I am a camera with its shutter open,
quite passive, recording, not thinking
--I am a Camera, Christopher Isherwood
I am the eye in the sky
Looking at you
I can read your mind
I am the maker of rules
Dealing with fools
I can cheat you blind
--Eye in the Sky, Alan Parsons Project
Nobody naw give ya no Break,
0Police naw give you no break,
Soldier man naw give you no break,
Not even you idren naw give you no break
--Bad Boys, Bob Marley
It is a crime to exploit patriotism
in the service of hatred, and it is, finally,
a crime to ensconce the sword as the modern god,
whereas all science is toiling to achieve
the coming era of truth and justice
--J'Accuse!, Emile Zola
We in the U.S. have the right to face our accusers. (That is, if you head isn't in a sandbag and you are not in the Charleston Naval Yard Brig.) That right is the bedrock of our judicial system. But that right has been compromised with today's secret court scenarios, and we all seem to acquiesce since it is them and not us getting bested by the legal system.
But let us shift this denial of rights closer to home, to something each of us may have to confront one day. We now have cameras on our stop lights, and Ranger wonders how a camera may be challenged in court. Is a camera a person? How far away are from from the conferral of such rights upon our scanning technology? Will the human operator merge with his scanner into an inviolable voice of right?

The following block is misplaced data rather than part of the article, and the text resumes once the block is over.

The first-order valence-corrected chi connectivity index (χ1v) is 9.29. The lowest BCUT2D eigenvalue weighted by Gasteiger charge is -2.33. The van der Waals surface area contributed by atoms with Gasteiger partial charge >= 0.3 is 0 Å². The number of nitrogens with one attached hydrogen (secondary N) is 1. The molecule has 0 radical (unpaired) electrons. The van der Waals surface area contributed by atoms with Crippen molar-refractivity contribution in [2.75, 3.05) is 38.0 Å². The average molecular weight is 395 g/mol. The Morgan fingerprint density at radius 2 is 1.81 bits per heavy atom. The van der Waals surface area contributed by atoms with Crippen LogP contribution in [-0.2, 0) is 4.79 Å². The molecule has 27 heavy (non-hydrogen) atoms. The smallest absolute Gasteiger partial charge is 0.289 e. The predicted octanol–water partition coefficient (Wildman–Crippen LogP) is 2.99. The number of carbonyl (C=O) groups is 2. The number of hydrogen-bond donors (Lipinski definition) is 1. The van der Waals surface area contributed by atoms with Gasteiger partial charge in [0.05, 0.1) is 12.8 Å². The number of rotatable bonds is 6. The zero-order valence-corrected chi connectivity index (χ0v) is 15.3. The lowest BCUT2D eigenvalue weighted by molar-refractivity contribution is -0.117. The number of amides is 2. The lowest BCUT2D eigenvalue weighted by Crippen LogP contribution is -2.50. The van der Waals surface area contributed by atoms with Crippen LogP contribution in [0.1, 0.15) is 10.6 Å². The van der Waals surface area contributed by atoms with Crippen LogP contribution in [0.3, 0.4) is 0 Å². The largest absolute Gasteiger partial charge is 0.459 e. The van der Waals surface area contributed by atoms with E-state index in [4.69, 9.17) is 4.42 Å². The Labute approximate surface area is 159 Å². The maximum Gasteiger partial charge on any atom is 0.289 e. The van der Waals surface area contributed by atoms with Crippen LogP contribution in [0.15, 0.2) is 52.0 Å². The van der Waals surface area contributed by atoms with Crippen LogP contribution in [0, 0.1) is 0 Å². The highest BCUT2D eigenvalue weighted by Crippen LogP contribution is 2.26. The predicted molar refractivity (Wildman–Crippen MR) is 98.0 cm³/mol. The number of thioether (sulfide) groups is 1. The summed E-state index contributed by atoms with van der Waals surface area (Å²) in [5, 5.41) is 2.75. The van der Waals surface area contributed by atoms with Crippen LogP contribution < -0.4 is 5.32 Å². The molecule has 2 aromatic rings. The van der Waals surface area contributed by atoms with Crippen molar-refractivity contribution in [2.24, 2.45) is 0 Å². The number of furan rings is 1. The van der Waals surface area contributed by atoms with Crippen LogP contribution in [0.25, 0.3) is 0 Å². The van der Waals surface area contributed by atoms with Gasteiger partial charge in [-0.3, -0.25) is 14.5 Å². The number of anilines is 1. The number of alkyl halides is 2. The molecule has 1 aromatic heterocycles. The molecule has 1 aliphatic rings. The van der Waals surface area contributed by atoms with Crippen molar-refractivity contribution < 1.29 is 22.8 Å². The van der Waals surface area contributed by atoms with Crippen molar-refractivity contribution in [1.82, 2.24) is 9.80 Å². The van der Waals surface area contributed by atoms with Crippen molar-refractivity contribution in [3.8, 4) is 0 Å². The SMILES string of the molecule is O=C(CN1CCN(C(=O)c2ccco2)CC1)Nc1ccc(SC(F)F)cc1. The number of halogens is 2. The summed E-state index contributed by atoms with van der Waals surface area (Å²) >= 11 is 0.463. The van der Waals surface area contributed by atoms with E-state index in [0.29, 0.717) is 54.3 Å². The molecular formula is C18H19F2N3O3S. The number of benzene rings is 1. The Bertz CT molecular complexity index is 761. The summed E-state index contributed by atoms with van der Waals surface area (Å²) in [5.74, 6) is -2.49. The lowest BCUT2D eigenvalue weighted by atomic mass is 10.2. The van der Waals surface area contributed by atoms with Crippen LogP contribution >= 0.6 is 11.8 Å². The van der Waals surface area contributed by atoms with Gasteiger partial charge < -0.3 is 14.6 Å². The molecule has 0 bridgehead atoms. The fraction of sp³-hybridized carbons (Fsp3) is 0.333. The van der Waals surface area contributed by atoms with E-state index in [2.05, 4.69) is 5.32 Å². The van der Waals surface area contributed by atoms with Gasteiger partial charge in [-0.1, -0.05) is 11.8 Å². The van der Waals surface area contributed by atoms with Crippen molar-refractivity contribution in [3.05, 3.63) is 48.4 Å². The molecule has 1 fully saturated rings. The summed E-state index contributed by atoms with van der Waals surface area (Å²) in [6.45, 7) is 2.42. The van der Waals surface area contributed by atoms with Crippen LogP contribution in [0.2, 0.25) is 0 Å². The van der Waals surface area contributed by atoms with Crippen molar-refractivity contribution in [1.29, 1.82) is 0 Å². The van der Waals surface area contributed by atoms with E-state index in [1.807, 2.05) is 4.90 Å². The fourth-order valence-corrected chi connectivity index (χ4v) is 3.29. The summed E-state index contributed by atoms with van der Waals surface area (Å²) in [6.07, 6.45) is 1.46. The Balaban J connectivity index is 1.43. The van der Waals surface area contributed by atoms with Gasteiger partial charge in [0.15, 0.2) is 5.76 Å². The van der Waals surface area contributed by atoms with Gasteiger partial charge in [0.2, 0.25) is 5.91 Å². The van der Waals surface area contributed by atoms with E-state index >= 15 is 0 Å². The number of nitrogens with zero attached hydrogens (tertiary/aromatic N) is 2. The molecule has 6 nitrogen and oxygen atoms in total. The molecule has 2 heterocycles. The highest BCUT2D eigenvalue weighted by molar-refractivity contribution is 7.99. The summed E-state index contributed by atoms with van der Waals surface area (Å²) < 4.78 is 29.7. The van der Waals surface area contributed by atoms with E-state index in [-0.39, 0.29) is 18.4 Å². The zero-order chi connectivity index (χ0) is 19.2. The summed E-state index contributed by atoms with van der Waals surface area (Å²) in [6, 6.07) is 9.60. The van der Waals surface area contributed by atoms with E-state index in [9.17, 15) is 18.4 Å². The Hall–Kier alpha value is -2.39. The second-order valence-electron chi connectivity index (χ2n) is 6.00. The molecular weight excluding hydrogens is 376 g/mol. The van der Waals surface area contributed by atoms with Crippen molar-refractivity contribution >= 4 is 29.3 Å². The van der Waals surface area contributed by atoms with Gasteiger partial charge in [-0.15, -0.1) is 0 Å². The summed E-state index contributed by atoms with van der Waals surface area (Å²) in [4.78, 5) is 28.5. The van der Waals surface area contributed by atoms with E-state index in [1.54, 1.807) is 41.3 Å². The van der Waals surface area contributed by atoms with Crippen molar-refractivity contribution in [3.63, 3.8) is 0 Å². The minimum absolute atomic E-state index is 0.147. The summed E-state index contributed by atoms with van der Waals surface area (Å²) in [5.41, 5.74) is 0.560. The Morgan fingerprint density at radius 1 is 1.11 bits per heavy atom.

Reader choloazul recently noted:
With a camera on every corner, and interlinked databases, I'd be more worried by the fact that there are around 3 private security employees for every sworn officer, and they are increasingly being given tactical equipment, and a heavy dose of 'us vs. them' indoctrination... inside the US of A.
This is a valid concern. Along with the warrantless and widespread wiretapping of the citizenry, this is new potential violation of our civil rights. If the courts confer personhood on a camera, do we automatically presume that the camera is correct -- especially in today's Photoshopped world?
As in The Terminator, humans are accepting the intrusion of electronic surveillance into all areas of our lives. As the economy worsens and crimes perpetrated by the desperate and criminal increase, we are happy for the guards and cameras stationed at the gates to our communities. But that same oversight can be turned on the watched for nefarious purposes.
The cameras at the stop lights are acting as proxies for the newly militarized police. The oddity of the system is that it adds to the municipality's coffers while it also allows for the reduction in the actual police force, adding to the numbers of the unemployed. But who knows -- the slack in sworn officers may be taken up by furtive eyes in some remote system room monitoring behavior.
Another great example of freedom that the troops are ostensibly fighting for in the alleys of sandbox nations.
Do we think about this stuff while watching Dancing With the Stars?
Labels: civil liberties, police, stop light cameras, surveillance